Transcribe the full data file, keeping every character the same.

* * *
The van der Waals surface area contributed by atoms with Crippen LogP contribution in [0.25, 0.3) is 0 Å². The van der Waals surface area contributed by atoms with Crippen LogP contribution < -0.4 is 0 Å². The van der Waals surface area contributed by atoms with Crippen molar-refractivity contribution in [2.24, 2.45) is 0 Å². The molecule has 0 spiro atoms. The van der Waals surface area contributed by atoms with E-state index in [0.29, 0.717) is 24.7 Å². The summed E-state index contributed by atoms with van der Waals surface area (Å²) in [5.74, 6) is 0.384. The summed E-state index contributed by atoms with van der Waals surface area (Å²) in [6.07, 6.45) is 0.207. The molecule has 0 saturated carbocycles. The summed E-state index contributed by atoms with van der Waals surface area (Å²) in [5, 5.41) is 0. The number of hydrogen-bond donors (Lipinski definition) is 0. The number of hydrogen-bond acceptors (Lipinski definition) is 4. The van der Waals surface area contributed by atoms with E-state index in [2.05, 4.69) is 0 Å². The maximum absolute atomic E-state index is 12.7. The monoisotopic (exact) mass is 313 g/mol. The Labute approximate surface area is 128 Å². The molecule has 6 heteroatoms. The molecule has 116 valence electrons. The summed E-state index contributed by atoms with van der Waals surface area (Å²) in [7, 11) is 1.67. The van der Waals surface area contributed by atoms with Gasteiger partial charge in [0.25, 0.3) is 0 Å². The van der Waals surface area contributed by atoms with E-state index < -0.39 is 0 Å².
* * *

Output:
The van der Waals surface area contributed by atoms with Crippen LogP contribution in [0.25, 0.3) is 0 Å². The van der Waals surface area contributed by atoms with Crippen LogP contribution < -0.4 is 0 Å². The van der Waals surface area contributed by atoms with Crippen molar-refractivity contribution in [2.24, 2.45) is 0 Å². The molecule has 0 spiro atoms. The van der Waals surface area contributed by atoms with E-state index in [0.29, 0.717) is 24.7 Å². The summed E-state index contributed by atoms with van der Waals surface area (Å²) in [5.74, 6) is 0.384. The summed E-state index contributed by atoms with van der Waals surface area (Å²) in [6.07, 6.45) is 0.207. The molecule has 0 saturated carbocycles. The summed E-state index contributed by atoms with van der Waals surface area (Å²) in [5, 5.41) is 0. The number of hydrogen-bond donors (Lipinski definition) is 0. The number of hydrogen-bond acceptors (Lipinski definition) is 4. The van der Waals surface area contributed by atoms with E-state index in [2.05, 4.69) is 0 Å². The maximum absolute atomic E-state index is 12.7. The monoisotopic (exact) mass is 313 g/mol. The Labute approximate surface area is 128 Å². The molecule has 6 heteroatoms. The molecule has 116 valence electrons. The summed E-state index contributed by atoms with van der Waals surface area (Å²) in [7, 11) is 1.67. The van der Waals surface area contributed by atoms with Gasteiger partial charge in [0.25, 0.3) is 0 Å². The van der Waals surface area contributed by atoms with E-state index < -0.39 is 0 Å².